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Year : 2016  |  Volume : 6  |  Issue : 2  |  Page : 143-145  

Periocular basal cell carcinoma in a young school teacher

N. K. P. Salve Institute of Medical Sciences and Research Centre, Nagpur, Maharashtra, India

Date of Submission22-Sep-2015
Date of Acceptance12-Feb-2016
Date of Web Publication21-Mar-2016

Correspondence Address:
Archana Sunil Nikose
No. 103, Vijay Arcade, 16, Shivaji Nagar, Nagpur - 440 010, Maharashtra
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Source of Support: None, Conflict of Interest: None

DOI: 10.4103/2229-516X.179021

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A 34-year-old female patient presented with a nodular mass near the right lateral canthus since 1 year. The mass was nodular, pigmented with irregular surface and had a very well-defined margins. A wide excisional biopsy was done for the same. Histopathology reported a basal cell carcinoma (BCC) of the skin. BCC is very rare in young females and also the site of occurrence in this case was unusual. The mass was excised with a safety margin of 3 mm to ensure complete removal.

Keywords: Basal cell carcinoma, Mohs micrographic surgery, non-Mohs technique

How to cite this article:
Nikose AS, Laddha PM, Bisen RR. Periocular basal cell carcinoma in a young school teacher. Int J App Basic Med Res 2016;6:143-5

How to cite this URL:
Nikose AS, Laddha PM, Bisen RR. Periocular basal cell carcinoma in a young school teacher. Int J App Basic Med Res [serial online] 2016 [cited 2021 Oct 22];6:143-5. Available from: https://www.ijabmr.org/text.asp?2016/6/2/143/179021

   Introduction Top

Basal cell carcinoma (BCC) is the most common skin malignancy occurring in head, neck, and face area. They are usually slow growing, nonmetastatic malignant tumors with highest incidence at the sixth and seventh decade of life. The lesions are more common at the medial canthus (38.4%), lower lid margin (37.6%), eyebrow (9.4%), and lateral canthus (7.1%). As per literature, BCC is rare in dark-skinned individuals and men are affected twice as often as women. We are reporting a case which was unusual in its presenting age, sex, location, and without predisposing factors.

   Case Report Top

A 34-year-old woman, teacher by occupation, presented with a painless progressive oval mass at the lateral canthus of the right eye since 1 year. The swelling to start with was of the size of a mole at the lateral canthus which increased to the present size of a pea and used to bleed intermittently on touch [Figure 1].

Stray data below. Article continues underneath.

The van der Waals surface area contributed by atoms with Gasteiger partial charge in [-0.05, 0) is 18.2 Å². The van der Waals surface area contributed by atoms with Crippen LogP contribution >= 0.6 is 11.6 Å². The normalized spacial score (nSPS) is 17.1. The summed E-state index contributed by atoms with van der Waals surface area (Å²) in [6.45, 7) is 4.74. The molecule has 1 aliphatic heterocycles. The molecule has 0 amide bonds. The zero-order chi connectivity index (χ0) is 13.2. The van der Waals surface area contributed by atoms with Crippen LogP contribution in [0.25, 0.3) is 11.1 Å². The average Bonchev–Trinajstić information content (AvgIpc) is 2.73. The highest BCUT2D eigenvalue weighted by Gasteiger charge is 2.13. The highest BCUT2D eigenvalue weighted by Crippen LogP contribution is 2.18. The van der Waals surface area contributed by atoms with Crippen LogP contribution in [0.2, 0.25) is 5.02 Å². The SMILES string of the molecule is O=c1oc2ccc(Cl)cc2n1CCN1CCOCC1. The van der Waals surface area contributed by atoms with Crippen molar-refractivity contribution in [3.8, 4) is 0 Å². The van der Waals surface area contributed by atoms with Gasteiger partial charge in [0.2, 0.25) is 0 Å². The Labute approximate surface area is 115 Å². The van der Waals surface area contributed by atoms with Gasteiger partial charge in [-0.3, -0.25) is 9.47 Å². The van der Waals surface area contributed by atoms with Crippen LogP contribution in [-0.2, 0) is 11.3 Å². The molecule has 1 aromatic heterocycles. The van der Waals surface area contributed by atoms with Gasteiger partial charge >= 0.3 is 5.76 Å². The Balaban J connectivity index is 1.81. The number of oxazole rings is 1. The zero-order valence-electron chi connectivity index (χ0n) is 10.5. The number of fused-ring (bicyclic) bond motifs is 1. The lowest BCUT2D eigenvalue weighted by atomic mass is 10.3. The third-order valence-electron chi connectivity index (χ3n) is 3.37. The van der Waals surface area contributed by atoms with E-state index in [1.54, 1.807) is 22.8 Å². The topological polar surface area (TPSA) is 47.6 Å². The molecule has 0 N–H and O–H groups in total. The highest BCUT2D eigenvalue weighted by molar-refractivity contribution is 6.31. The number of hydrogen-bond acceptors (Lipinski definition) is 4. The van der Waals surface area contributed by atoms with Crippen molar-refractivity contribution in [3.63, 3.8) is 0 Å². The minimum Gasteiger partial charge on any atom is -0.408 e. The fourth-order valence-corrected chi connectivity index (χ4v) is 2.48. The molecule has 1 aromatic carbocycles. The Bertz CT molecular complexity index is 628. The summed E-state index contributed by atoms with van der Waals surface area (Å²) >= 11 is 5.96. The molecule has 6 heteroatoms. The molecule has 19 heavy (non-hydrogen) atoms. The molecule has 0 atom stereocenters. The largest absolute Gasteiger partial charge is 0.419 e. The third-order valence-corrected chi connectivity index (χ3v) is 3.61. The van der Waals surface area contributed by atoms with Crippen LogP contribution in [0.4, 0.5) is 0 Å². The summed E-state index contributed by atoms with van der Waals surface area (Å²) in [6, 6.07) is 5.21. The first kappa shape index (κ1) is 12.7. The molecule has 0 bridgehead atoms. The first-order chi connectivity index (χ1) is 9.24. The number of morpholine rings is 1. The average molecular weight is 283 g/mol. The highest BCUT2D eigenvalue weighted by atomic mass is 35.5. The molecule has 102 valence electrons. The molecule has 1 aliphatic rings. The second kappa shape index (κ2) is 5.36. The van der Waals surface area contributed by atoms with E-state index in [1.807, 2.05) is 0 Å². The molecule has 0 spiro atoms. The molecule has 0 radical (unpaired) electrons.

Figure 1: Clinical appearance of periocular basal cell carcinoma at lateral canthus in the right eye

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On examination, a single nodular mass of size 18 mm × 11 mm which was pigmented, with well-defined margins was noted. The overlying skin was firmly adherent, irregular, and pinkish in color due to telangiectatic surface. The mass was firm in consistency on palpation with no signs of inflammation. The visual acuity, extraocular movements, and fundus examination were within normal limits. The systemic examination did not reveal any preauricular lymphadenopathy or nodular lesions elsewhere in the body. The patient did not have any abnormal facies or any abnormal pigmentation of the skin. Routine blood investigations, peripheral smear, and computed axial tomography of the orbit were within normal limits.

Surgical excision of the lesion was planned. A 3 mm safety margin was marked around the mass; an incision was taken along the markings under local anesthesia. The lesion was then meticulously dissected out, and no adhesions to the surrounding tissues were found. The mass was then excised in toto along with the 3 mm skin frill. Reconstruction of the wound was done by direct closure in two layers with 6-O vicryl and 6-O prolene without tension [Figure 2].
Figure 2: Eighth postoperative day

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Microscopy of the mass revealed that the epidermis had thinned out and showed focal acanthosis. The subepithelial tissue showed a tumor mass composed of cells arranged radially around islands of loose connective tissue (mucoid) giving a lace-like pattern with intervening strands in between. The cells had nuclei showing mild anisonucleosis, at places lumina were surrounded by darker cells resembling glandular cell. Some foci showed peripheral palisading with some squamous differentiation. Dense lymphocytic infiltration was also noted. The histopathologic features were consistent with BCC of the skin adenoid type [Figure 3] and [Figure 4]. The suture removal was done on the 8th postoperative day. The patient was closely followed up for 2 years and is still under follow-up.
Figure 3: Photomicrograph showing tumor mass in the dermis with normal epidermis (H and E, ×10)

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Figure 4: Photomicrograph showing cuboidal cells with hyperchromatic nuclei arranged in glandular pattern (H and E, ×40)

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   Discussion Top